Robert Nisbet’s ideas, as put forth in his 1953 book The Quest for Community, are still relevant today, writes Peter Waterman
I shall not be taking the advice of Jill Lepore and returning my copy of Robert Nisbet’s The Quest for Community to the public library, though they should all have a copy, as it contains views that she did not emphasise in her important article (Is society coming apart?, 25 November).
Lepore uses the word “voluntary” only once, and there is no reference to the voluntary sector at all. Nor is Nisbet’s emphasis on “association” mentioned – he wrote that “spontaneous associations of men [and women] are the primary sources of freedom and order”. Nisbet ends, in my copy of his book, with the three conditions in which liberal democracy will thrive: “diversity of culture, plurality of association and division of authority”.
Nisbet also believed the example of the Tennessee Valley Authority demonstrated that “central planning is not inconsistent with local and associative autonomies”. That is also our experience in Milton Keynes, where after only a decade of development, a paper to the government-appointed board stated that “the voluntary sector is an integral element in the creation of a varied and strong social fabric”.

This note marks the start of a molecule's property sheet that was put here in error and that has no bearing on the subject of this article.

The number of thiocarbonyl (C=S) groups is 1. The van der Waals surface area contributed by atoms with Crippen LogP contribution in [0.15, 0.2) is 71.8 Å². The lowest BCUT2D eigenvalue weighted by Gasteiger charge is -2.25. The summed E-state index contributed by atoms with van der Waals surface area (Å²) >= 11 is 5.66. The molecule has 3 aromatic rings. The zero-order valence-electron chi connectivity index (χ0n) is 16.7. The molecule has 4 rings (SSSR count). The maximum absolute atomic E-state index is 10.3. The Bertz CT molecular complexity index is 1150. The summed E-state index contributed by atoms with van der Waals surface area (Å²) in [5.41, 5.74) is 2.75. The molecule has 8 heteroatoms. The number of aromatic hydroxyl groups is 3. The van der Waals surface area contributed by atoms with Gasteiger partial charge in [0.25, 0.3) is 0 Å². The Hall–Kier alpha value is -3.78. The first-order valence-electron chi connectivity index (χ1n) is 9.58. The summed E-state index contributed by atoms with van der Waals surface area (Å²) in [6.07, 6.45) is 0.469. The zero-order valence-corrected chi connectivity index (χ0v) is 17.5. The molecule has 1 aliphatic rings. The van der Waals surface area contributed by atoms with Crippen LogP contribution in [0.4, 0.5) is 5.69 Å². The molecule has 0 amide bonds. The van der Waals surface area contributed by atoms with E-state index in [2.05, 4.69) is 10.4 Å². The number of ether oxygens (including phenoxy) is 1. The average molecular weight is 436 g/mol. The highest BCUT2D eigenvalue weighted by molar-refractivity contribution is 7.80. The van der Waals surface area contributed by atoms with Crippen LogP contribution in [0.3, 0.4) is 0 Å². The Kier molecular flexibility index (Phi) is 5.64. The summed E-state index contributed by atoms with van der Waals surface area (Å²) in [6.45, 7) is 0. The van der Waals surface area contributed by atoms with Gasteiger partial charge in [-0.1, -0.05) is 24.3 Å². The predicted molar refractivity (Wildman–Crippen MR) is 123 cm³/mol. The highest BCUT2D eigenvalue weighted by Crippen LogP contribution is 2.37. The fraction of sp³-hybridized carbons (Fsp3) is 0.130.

The Milton Keynes master plan included a section on social development which stated that support, buildings, grants and advice were vital to encourage people to meet not only each other but also their own personal, social and recreational needs and ideals. The danger of the state using the voluntary sector only for its own objectives should be recognised. It must also be listened to and its independence guaranteed, as it has been in Milton Keynes by the creation of a community foundation.
Since Nisbet we have the benefit of the “social choice theory” – as expounded by Amartya Sen and others – that decisions should always take account of their effect on people and society as a whole. Sen also believes that in every place and time we have to continue to work to oppose the individualism in rampant capitalism and collectivism in political, ethnic, cultural and religious dogmas.
Lepore is right to warn of the dangers we face and to list in her final paragraph those amenities for social life that we must support. I would add our “associations”.
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